'Accidents increasingly lethal with increasing age'
A combination of farmer behaviours and the ageing profile of the farm population are leading to the rising trend in farm deaths.
This is a main finding of a long term geo-demographic study jointly conducted by Teagasc and the Health and Safety Authority.
The study's lead researcher, Dr David Meredith of Teagasc's Rural Economy Development Programme said that the study examined farm workplace death patterns since 1993 in relation to population, geography, primary causes of fatalities and the timing of deaths.
The overall aim of the research is to uncover trends that will be of assistance in cutting the farm death toll.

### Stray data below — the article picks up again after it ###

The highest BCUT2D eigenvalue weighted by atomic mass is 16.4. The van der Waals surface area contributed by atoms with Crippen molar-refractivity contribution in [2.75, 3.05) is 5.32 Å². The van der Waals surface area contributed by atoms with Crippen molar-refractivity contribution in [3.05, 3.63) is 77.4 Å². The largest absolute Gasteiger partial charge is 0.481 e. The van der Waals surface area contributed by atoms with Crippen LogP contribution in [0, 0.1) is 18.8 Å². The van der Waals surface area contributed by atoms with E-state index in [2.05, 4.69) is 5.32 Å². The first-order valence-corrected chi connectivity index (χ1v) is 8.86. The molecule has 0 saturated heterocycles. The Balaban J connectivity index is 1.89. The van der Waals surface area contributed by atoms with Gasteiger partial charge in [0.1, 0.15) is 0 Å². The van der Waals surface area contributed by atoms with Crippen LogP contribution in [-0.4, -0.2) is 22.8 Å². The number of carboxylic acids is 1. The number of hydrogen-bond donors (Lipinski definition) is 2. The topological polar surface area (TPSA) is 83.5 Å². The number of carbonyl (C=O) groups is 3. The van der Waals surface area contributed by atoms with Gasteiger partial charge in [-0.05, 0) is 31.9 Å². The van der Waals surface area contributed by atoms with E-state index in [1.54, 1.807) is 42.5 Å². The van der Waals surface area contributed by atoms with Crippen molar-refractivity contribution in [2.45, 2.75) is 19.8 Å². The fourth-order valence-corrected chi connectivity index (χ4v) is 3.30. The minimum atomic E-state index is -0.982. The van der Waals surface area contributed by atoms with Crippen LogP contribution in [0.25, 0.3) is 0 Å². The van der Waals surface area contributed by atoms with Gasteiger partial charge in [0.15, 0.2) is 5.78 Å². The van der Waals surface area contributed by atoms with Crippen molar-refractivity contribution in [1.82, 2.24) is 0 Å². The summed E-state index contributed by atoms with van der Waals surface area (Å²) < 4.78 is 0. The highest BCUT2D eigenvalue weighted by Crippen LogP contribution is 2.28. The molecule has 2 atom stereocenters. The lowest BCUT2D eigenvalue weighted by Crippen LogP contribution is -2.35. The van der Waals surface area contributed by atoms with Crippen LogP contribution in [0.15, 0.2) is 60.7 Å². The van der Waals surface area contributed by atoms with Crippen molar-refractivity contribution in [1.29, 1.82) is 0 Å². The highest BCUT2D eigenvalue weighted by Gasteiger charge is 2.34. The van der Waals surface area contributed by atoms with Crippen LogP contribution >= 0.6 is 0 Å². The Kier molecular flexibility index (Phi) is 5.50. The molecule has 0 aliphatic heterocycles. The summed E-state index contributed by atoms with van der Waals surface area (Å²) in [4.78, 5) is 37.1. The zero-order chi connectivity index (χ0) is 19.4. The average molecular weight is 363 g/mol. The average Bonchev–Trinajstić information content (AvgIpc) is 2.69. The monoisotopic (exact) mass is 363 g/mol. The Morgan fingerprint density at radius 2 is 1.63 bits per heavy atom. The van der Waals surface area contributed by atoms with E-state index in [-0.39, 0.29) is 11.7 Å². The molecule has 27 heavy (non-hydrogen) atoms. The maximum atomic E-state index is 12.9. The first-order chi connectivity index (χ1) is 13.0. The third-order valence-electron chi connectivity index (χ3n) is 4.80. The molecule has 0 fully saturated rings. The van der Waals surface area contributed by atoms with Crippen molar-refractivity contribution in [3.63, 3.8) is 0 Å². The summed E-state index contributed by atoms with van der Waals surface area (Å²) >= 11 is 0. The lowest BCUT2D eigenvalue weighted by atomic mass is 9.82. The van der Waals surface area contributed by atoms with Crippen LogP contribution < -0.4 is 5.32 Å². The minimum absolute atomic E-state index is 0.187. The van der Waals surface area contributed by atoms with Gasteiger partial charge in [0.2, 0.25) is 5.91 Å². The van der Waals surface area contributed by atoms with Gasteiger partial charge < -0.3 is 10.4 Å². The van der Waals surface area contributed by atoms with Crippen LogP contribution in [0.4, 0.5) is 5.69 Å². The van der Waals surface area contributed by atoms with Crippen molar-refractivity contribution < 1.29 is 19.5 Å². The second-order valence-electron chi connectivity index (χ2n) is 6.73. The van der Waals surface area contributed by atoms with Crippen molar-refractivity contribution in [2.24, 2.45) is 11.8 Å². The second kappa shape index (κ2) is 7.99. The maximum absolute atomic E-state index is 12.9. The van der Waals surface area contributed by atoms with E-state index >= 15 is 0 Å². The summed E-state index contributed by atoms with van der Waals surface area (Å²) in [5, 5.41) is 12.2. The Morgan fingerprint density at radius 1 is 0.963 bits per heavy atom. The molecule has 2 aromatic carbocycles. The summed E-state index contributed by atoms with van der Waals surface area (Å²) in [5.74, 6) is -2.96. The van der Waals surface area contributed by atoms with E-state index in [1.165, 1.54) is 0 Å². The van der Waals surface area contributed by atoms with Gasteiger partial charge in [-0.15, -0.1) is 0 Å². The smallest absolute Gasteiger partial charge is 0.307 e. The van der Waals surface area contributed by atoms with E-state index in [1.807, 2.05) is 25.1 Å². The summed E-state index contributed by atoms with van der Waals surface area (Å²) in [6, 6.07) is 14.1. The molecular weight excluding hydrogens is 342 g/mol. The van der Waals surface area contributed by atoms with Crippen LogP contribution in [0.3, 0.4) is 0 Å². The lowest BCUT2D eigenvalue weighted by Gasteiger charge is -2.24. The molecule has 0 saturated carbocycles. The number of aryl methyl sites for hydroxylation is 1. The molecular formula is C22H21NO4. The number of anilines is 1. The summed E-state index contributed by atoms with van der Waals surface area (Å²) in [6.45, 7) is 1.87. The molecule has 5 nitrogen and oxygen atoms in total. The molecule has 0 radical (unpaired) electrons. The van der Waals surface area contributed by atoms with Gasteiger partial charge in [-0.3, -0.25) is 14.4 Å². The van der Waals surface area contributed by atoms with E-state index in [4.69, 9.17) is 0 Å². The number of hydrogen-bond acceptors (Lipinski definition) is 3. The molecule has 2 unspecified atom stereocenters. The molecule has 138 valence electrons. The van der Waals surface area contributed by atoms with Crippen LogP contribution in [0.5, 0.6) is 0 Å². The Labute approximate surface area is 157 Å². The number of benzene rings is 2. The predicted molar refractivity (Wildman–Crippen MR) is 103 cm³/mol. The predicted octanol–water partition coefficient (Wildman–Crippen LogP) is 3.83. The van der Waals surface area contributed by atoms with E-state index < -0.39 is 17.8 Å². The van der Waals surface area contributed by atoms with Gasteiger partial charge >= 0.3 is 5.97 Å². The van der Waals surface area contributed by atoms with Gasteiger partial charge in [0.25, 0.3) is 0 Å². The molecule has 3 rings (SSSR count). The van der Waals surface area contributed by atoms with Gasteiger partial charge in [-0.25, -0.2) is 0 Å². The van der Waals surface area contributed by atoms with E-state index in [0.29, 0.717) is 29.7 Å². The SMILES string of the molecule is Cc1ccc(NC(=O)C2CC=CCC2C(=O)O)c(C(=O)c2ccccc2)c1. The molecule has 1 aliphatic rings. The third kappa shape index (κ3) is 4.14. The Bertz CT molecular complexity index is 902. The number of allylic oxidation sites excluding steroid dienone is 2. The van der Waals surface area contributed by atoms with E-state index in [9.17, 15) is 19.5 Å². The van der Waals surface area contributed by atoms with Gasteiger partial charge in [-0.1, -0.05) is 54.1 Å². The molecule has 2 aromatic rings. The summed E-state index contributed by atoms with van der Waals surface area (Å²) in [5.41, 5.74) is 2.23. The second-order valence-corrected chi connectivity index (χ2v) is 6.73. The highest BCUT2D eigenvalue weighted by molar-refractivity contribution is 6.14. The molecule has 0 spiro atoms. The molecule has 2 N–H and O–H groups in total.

Dr Meredith noted that while the average number of deaths was 18 per year between 1993 and 2013, in four of the last five years farm deaths have been substantially higher than this average.
Dr Meredith stated that "while age is not a primary cause of fatalities it does help explain some of the trends that have become more prominent in recent years.
"Fatalities amongst the population of farmers under 45 years of age since 2009 are below the long run average."
In contrast, deaths among farmers between 45 and 64 years of age are 57pc above the long run average for this group.